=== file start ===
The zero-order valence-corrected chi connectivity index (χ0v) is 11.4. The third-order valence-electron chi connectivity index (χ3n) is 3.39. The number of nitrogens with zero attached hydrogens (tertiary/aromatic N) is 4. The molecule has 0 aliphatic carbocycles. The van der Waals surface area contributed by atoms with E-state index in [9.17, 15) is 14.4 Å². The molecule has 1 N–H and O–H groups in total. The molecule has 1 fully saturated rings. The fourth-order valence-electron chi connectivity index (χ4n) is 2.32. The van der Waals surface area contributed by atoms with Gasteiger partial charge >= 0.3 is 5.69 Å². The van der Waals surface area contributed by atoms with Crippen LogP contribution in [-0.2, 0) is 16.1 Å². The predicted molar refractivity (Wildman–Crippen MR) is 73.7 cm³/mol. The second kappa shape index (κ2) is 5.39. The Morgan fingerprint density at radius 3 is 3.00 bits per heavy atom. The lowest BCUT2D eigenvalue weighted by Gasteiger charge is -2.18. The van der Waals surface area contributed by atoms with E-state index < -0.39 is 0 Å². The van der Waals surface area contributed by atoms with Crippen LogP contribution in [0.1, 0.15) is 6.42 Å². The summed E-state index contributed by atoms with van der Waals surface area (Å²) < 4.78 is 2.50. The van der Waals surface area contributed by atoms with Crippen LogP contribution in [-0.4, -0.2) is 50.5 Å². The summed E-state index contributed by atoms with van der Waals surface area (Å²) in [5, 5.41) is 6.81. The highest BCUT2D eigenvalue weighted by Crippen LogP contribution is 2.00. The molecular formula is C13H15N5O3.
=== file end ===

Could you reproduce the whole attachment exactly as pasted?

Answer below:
The zero-order valence-corrected chi connectivity index (χ0v) is 11.4. The third-order valence-electron chi connectivity index (χ3n) is 3.39. The number of nitrogens with zero attached hydrogens (tertiary/aromatic N) is 4. The molecule has 0 aliphatic carbocycles. The van der Waals surface area contributed by atoms with E-state index in [9.17, 15) is 14.4 Å². The molecule has 1 N–H and O–H groups in total. The molecule has 1 fully saturated rings. The fourth-order valence-electron chi connectivity index (χ4n) is 2.32. The van der Waals surface area contributed by atoms with Gasteiger partial charge >= 0.3 is 5.69 Å². The van der Waals surface area contributed by atoms with Crippen LogP contribution in [-0.2, 0) is 16.1 Å². The predicted molar refractivity (Wildman–Crippen MR) is 73.7 cm³/mol. The second kappa shape index (κ2) is 5.39. The Morgan fingerprint density at radius 3 is 3.00 bits per heavy atom. The lowest BCUT2D eigenvalue weighted by Gasteiger charge is -2.18. The van der Waals surface area contributed by atoms with E-state index < -0.39 is 0 Å². The van der Waals surface area contributed by atoms with Crippen LogP contribution in [0.1, 0.15) is 6.42 Å². The summed E-state index contributed by atoms with van der Waals surface area (Å²) < 4.78 is 2.50. The van der Waals surface area contributed by atoms with Crippen LogP contribution in [-0.4, -0.2) is 50.5 Å². The summed E-state index contributed by atoms with van der Waals surface area (Å²) in [5, 5.41) is 6.81. The highest BCUT2D eigenvalue weighted by Crippen LogP contribution is 2.00. The molecular formula is C13H15N5O3.